On a recent project we made extensive use of the ActiveInteraction gem.
Its a Ruby implementation of the command pattern that works well with Rails for validating inputs, performing isolated pieces of work, and cleanly returning results or errors.
The project was a JSON API which interacted with a number of external services.
We were tasked with getting the project started, establishing some conventions and patterns, and then handing it back to an internal team to finish development.
At the end of the engagement, our team was happy with the code and the client team was able to hit the ground running.
ActiveInteraction is “an implementation of the command pattern in Ruby”. This post which announced the gem does a nice job of explaining the motivation behind the gem. It came from a rails project which was running into a fairly common problem: bloated controllers. The developers wanted to leave their models concerned with persistence and keep their controllers concerned with request logic. But where to put the business logic that the application was actually supposed to implement? Enter the interactor pattern, which houses application specific business rules in interactor objects, and isolates details like which database the application uses, or whether it renders the data as html views or json payloads. The interactor is responsible for validating what input the application accepts, performing some work, and returning whether the work was successful or not.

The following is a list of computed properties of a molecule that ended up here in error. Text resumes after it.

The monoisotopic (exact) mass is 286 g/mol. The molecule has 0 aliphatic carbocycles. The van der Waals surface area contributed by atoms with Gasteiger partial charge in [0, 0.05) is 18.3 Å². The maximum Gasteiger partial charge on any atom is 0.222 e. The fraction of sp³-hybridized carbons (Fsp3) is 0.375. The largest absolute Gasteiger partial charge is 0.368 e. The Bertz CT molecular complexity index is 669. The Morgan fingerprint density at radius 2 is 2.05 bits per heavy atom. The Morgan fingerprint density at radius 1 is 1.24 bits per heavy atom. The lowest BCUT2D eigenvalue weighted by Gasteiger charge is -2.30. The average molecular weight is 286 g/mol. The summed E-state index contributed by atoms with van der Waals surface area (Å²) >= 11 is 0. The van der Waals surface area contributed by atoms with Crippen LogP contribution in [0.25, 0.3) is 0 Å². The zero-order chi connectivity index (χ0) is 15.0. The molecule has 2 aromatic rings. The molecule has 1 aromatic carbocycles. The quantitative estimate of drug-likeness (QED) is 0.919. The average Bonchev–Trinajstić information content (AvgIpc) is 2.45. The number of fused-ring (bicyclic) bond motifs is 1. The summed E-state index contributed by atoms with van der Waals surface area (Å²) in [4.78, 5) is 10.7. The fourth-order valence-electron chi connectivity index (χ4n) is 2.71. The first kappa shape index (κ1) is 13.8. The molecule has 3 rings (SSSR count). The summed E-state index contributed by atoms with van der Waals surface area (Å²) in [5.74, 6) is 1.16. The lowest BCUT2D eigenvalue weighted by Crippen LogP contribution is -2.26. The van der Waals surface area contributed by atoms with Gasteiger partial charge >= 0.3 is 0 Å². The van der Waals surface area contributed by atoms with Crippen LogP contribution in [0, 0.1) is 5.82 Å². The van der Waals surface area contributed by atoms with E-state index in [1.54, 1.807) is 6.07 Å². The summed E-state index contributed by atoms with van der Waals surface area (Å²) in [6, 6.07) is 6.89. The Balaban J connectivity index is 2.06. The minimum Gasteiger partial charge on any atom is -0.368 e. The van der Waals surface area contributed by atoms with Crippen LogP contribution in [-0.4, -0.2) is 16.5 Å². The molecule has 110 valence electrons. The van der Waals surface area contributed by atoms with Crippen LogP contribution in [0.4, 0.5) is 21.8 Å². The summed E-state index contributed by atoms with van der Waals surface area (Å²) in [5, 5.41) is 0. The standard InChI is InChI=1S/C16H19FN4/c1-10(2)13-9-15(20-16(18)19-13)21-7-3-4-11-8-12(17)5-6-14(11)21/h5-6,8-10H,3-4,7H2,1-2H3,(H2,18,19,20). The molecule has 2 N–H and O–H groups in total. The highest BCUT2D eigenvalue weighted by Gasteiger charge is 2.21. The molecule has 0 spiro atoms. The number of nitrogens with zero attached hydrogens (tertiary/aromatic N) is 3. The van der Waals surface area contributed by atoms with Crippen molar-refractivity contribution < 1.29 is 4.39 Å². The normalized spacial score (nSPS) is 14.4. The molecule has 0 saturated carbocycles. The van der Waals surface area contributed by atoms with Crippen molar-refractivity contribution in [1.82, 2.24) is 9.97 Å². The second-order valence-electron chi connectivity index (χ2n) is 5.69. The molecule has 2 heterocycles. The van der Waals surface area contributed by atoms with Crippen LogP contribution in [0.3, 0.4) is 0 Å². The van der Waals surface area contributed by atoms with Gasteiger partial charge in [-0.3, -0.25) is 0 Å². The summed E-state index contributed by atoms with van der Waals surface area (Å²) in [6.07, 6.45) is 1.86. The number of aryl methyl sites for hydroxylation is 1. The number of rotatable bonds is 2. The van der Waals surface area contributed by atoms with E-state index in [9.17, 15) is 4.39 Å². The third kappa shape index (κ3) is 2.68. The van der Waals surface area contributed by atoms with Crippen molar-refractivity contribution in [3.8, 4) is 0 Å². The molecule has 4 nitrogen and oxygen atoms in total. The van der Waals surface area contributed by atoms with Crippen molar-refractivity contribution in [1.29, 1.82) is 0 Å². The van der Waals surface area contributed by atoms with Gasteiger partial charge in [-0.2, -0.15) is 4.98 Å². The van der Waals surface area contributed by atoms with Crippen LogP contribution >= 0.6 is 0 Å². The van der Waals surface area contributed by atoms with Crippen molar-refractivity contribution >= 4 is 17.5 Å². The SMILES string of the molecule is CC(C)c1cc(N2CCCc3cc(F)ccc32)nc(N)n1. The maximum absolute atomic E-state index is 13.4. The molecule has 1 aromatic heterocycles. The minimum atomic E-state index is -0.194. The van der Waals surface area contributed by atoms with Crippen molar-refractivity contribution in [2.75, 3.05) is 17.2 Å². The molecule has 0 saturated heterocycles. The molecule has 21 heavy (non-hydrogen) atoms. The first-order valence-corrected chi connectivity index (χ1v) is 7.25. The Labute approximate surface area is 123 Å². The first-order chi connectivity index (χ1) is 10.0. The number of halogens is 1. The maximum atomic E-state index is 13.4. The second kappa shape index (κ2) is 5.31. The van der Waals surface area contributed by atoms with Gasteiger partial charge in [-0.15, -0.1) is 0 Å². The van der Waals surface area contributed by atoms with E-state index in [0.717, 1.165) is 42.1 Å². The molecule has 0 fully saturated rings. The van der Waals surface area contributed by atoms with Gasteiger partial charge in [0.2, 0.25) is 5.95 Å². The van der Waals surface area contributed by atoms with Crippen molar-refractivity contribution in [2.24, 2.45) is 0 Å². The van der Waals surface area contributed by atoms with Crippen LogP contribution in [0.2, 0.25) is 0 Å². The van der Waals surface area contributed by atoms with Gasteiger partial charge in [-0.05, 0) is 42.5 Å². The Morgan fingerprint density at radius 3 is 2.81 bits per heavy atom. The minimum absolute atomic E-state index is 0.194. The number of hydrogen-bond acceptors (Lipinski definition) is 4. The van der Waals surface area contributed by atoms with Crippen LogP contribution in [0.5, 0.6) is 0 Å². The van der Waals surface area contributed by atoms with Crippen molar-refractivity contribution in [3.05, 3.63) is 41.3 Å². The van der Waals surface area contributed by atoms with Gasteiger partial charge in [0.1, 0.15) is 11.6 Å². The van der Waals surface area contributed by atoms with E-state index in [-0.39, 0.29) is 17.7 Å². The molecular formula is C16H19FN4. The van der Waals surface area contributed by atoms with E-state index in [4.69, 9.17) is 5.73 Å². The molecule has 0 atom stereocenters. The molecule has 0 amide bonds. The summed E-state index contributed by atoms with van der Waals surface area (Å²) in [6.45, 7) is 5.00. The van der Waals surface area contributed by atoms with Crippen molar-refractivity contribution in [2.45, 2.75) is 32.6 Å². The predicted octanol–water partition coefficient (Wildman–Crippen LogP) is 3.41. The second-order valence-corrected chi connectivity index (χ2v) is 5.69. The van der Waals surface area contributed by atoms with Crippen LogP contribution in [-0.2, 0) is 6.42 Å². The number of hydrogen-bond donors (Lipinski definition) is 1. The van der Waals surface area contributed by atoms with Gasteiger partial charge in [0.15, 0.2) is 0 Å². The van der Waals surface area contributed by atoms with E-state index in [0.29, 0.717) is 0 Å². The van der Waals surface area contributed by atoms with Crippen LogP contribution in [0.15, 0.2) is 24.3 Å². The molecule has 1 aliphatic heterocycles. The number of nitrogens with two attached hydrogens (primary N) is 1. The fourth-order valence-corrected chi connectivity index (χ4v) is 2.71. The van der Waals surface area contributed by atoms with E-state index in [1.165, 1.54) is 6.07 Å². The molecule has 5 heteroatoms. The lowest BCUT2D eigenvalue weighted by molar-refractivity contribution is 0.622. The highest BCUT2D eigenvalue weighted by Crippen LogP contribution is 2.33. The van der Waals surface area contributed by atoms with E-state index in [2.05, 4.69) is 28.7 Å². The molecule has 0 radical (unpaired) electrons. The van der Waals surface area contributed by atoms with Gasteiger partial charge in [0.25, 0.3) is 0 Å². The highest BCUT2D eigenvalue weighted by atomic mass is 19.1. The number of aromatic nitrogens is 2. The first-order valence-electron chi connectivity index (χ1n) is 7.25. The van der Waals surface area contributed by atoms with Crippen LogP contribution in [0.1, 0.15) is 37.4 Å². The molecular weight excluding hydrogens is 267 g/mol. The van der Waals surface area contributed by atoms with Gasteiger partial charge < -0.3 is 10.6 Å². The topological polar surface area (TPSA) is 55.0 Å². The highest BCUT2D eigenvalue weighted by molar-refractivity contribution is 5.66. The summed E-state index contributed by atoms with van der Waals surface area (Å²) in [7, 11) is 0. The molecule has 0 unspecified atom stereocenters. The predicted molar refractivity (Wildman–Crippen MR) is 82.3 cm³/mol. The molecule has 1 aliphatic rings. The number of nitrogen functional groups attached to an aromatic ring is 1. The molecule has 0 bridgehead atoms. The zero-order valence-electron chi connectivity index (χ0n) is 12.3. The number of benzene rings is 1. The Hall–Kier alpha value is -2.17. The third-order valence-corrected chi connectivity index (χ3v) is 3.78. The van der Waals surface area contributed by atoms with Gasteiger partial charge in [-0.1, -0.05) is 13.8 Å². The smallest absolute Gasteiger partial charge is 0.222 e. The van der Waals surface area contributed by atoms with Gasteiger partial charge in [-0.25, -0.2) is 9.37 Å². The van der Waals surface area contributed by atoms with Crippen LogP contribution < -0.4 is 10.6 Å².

ActiveInteraction takes this concept and implements it for use in a Rails environment. ActiveInteraction objects respond to the same validations and errors API that ActiveModel does, so they can be seamlessly integrated into Rails forms. One of our favorite features was composition, which lets you call an interactor from within another interactor. If the called interactor fails, it will terminate and add its errors to the caller. This lets you nest interactors several layers deep without the top level needing to handle lower level failures or know anything about the interactor that caused it.
We found the command pattern really handy, and used it in several different ways: for controller actions, to handle state transitions, to wrap external services, and for use as miscellaneous service objects. I’ll give examples of each, in a fictional domain, and provide some assessment as to whether it ended up being a good use case for the pattern or not.
1) Controller Actions:
Every public controller method was backed by a corresponding interaction defined in
app/controllers/controller_actions/MODEL_NAME/ACTION_NAME. A controller action takes inputs from the controller and returns a serialized object.
Our controllers actions looked like:
def create inputs = create_params outcome = ControllerActions::Animals::Create.run(inputs) render_outcome(outcome, success_status: 201) end
Which was backed by an interaction like:
module ControllerActions module Animals # Interaction for AnimalsController#create class Create < ::ControllerActions::Base date_time :birthday, default: nil string :name string :favorite_food def execute serialize(animal, with: AnimalSerializer) end private def animal @animal ||= compose( ::Animals::Create, name: name, favorite_food: favorite_food, birthday: birthday ) end end end end